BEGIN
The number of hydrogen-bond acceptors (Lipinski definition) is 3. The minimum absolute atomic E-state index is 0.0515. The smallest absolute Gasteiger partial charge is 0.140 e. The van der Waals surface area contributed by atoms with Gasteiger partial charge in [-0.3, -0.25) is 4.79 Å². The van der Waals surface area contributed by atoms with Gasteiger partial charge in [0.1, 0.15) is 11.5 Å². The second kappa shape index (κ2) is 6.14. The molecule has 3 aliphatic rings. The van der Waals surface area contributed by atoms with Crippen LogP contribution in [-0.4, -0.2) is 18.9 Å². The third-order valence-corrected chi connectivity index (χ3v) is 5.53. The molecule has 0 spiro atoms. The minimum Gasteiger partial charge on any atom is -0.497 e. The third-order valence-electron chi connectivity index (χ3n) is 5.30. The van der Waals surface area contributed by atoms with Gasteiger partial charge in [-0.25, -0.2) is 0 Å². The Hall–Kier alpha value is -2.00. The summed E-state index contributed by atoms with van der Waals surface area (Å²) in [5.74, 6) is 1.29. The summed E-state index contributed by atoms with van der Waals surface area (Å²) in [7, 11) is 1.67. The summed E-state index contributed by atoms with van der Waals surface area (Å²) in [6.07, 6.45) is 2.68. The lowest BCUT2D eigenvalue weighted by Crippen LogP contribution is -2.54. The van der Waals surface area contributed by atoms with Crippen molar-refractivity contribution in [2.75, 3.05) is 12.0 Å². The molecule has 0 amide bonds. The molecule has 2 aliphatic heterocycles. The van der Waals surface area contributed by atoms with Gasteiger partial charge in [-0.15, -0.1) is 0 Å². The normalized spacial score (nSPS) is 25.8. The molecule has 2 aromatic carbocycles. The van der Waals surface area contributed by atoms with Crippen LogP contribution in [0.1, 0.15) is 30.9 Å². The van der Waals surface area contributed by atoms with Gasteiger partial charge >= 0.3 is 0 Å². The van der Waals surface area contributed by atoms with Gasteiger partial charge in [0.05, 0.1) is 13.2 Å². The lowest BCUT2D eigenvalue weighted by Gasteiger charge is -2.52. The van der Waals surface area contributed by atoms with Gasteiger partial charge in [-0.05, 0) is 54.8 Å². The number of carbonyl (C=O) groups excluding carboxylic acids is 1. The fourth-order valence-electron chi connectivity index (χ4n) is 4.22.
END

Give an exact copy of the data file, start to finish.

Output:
The number of hydrogen-bond acceptors (Lipinski definition) is 3. The minimum absolute atomic E-state index is 0.0515. The smallest absolute Gasteiger partial charge is 0.140 e. The van der Waals surface area contributed by atoms with Gasteiger partial charge in [-0.3, -0.25) is 4.79 Å². The van der Waals surface area contributed by atoms with Gasteiger partial charge in [0.1, 0.15) is 11.5 Å². The second kappa shape index (κ2) is 6.14. The molecule has 3 aliphatic rings. The van der Waals surface area contributed by atoms with Crippen LogP contribution in [-0.4, -0.2) is 18.9 Å². The third-order valence-corrected chi connectivity index (χ3v) is 5.53. The molecule has 0 spiro atoms. The minimum Gasteiger partial charge on any atom is -0.497 e. The third-order valence-electron chi connectivity index (χ3n) is 5.30. The van der Waals surface area contributed by atoms with Gasteiger partial charge in [-0.25, -0.2) is 0 Å². The Hall–Kier alpha value is -2.00. The summed E-state index contributed by atoms with van der Waals surface area (Å²) in [5.74, 6) is 1.29. The summed E-state index contributed by atoms with van der Waals surface area (Å²) in [7, 11) is 1.67. The summed E-state index contributed by atoms with van der Waals surface area (Å²) in [6.07, 6.45) is 2.68. The lowest BCUT2D eigenvalue weighted by Crippen LogP contribution is -2.54. The van der Waals surface area contributed by atoms with Crippen molar-refractivity contribution in [2.75, 3.05) is 12.0 Å². The molecule has 0 amide bonds. The molecule has 2 aliphatic heterocycles. The van der Waals surface area contributed by atoms with Gasteiger partial charge in [-0.15, -0.1) is 0 Å². The normalized spacial score (nSPS) is 25.8. The molecule has 2 aromatic carbocycles. The van der Waals surface area contributed by atoms with Crippen LogP contribution in [0.1, 0.15) is 30.9 Å². The van der Waals surface area contributed by atoms with Gasteiger partial charge >= 0.3 is 0 Å². The van der Waals surface area contributed by atoms with Gasteiger partial charge in [0.05, 0.1) is 13.2 Å². The lowest BCUT2D eigenvalue weighted by Gasteiger charge is -2.52. The van der Waals surface area contributed by atoms with Gasteiger partial charge in [-0.05, 0) is 54.8 Å². The number of carbonyl (C=O) groups excluding carboxylic acids is 1. The fourth-order valence-electron chi connectivity index (χ4n) is 4.22.